Gov. Scott Walker says he continues to support Attorney General J.B. Van Hollen's fight against the court ruling that declared Wisconsin's same-sex marriage ban unconstitutional.
Walker has been out of the state or unavailable to the Wisconsin news media since last Friday’s ruling by U.S. District Judge Barbara Crabb. After an appearance in Oak Creek on Thursday afternoon, Walker was asked several questions about same-sex marriage, including why he doesn't ask Van Hollen to drop the legal battle against Crabb's decision.
“We take an oath of office, and as part of that oath, we’re obligated to hold up the Constitution of the state,” said Walker. “This wasn’t just a law; this is in the state’s Constitution as enacted by the voters of this state. And I think the attorney general, correctly so, takes his obligation to uphold his oath, which includes upholding the Constitution, very seriously.”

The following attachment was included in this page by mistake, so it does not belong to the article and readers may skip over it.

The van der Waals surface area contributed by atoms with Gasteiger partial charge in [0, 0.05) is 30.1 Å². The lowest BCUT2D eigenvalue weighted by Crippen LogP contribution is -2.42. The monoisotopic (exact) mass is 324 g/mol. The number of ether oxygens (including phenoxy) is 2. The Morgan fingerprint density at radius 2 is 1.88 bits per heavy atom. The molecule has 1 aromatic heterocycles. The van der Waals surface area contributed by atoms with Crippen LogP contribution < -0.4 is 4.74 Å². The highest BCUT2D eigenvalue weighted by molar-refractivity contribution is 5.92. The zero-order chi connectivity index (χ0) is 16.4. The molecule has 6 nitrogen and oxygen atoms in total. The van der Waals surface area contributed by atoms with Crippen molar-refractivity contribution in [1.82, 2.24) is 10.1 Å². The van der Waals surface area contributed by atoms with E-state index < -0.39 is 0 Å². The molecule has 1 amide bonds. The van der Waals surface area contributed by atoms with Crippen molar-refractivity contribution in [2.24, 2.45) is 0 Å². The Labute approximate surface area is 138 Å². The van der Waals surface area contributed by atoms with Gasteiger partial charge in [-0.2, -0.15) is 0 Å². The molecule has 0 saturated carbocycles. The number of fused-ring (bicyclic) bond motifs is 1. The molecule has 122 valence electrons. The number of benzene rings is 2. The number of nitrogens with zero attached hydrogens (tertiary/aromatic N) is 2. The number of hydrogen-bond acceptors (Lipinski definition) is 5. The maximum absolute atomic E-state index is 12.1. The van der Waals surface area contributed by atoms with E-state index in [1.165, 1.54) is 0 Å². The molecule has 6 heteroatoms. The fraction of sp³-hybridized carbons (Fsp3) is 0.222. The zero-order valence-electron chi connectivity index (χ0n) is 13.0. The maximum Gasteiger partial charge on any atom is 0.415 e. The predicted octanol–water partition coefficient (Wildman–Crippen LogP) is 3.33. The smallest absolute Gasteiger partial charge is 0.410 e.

Walker declined to answer whether he agrees with Van Hollen's warning that county clerks issuing a marriage license to same-sex couples could be prosecuted.
Walker did respond to a question about his own views on gay marriage by saying he voted for the constitutional ban on the practice.
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“I voted for the referendum in 2008 … 2006, excuse me … as did the large majority of people in the state of Wisconsin,” said Walker.
Walker refused to answer a follow-up question from Milwaukee Journal Sentinel columnist Dan Bice as to how Walker feels now about same-sex marriage.
“I did not decline comment – I gave you an answer,” said Walker. “And if you don’t like it, you can print whatever you want, which is usually what happens.”
Democratic candidate for governor Mary Burke said Walker appears to be playing politics on same-sex marriage, and is doing the bare minimum rather than showing leadership.